The phrase that will frighten any recruiter...

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Scared recruiter

Don't make them run away

The success of a handful of former Nomura equities professionals aside, it's not exactly super-easy to find a new banking job in the City of London right now. It might be easier after Thursday's EU referendum, but then again - it might not.

With an estimated surplus of around 30,000 financial services job seekers washing around the City of London since January, now's the time to make sure you have finance recruiters on your side. Whatever happens, you don't want to frighten them away.

This being the case, you absolutely must not say the words, "At this stage, I am ready to...." Nothing spells desperation more clearly.

"The people who say this are usually the unemployed," says Oliver Rolfe, founder of London recruitment firm the Spartan Partnership. "It doesn't happen very often, but when it does it's pretty clear they just want a job for the sake of it. The implication is that they don't have any deep relationships or particular product knowledge - they're just clutching at anything they can get and that doesn't play well in a market where banks are increasingly precise about what they're looking for."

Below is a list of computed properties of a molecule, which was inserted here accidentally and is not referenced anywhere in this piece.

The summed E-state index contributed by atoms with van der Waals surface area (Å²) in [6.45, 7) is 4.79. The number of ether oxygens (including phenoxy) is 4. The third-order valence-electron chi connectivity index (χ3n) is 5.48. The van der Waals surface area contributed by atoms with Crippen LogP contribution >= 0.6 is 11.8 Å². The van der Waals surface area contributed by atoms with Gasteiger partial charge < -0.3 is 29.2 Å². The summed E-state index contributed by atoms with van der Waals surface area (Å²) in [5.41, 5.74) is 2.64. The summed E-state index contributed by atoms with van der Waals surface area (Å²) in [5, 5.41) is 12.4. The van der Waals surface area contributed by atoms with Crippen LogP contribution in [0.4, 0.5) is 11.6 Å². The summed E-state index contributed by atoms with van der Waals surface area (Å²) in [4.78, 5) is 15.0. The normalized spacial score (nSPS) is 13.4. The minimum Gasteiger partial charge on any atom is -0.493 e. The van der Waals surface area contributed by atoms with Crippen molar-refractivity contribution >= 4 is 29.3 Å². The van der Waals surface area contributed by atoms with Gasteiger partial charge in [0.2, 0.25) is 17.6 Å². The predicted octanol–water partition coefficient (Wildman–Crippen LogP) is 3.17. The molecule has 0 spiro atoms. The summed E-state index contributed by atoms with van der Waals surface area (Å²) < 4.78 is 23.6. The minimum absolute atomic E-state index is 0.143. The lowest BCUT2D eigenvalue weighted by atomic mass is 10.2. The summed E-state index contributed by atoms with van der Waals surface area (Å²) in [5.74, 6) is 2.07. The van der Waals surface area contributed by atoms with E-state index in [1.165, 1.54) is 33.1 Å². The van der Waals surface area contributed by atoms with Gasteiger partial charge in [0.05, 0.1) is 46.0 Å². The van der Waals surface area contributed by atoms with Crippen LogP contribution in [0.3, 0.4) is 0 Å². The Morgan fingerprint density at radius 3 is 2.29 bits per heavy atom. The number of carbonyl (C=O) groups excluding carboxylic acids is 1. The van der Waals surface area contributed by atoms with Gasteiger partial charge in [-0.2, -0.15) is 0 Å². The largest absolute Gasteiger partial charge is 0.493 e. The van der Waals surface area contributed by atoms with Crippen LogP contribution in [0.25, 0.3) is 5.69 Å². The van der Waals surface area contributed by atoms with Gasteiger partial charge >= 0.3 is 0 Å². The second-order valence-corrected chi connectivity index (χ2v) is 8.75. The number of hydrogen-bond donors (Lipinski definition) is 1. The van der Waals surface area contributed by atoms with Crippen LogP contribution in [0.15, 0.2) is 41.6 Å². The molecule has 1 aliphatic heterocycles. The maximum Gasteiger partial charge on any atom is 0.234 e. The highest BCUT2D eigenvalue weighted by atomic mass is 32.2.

This isn't the only recruiter turn-off. They'll usually also run a mile if they think you're 'used goods' and have already been touted for jobs by their rivals, so it's equally inadvisable to say, "I've been working with a few other recruitment firms you might know."

And then, in the event that you make it past the initial recruiter and are being interviewed by a line manager, on no account must you say, "In five years' time, I'd like your job."

"You might think this signals ambition, but in fact it simply signals arrogance," says Rolfe. It's particularly unwise in this epoch of 'juniorization:' who's going to hire you when your main aspiration is to render them unemployed?

To some extent, it's less about what you say than how you say it. There are more subtle ways of suggesting ambition than claiming you want the interviewer's job, says the equities headhunter.

Kumaran Surenthirathas, a partner at Eden Search, points out that while banks don't want people who are desperate and claim they're "able to do anything," they do often want people who are multi-skilled and can work across disciplines: "Headcount has been cut so much that there are fewer people just doing one thing. In the past, you had separate teams of salespeople and structurers. Now, banks might look for people who can work across origination, sales, structuring and financing when necessary." 

It's all about presentation; think before you speak.

Photo credit: epicurean

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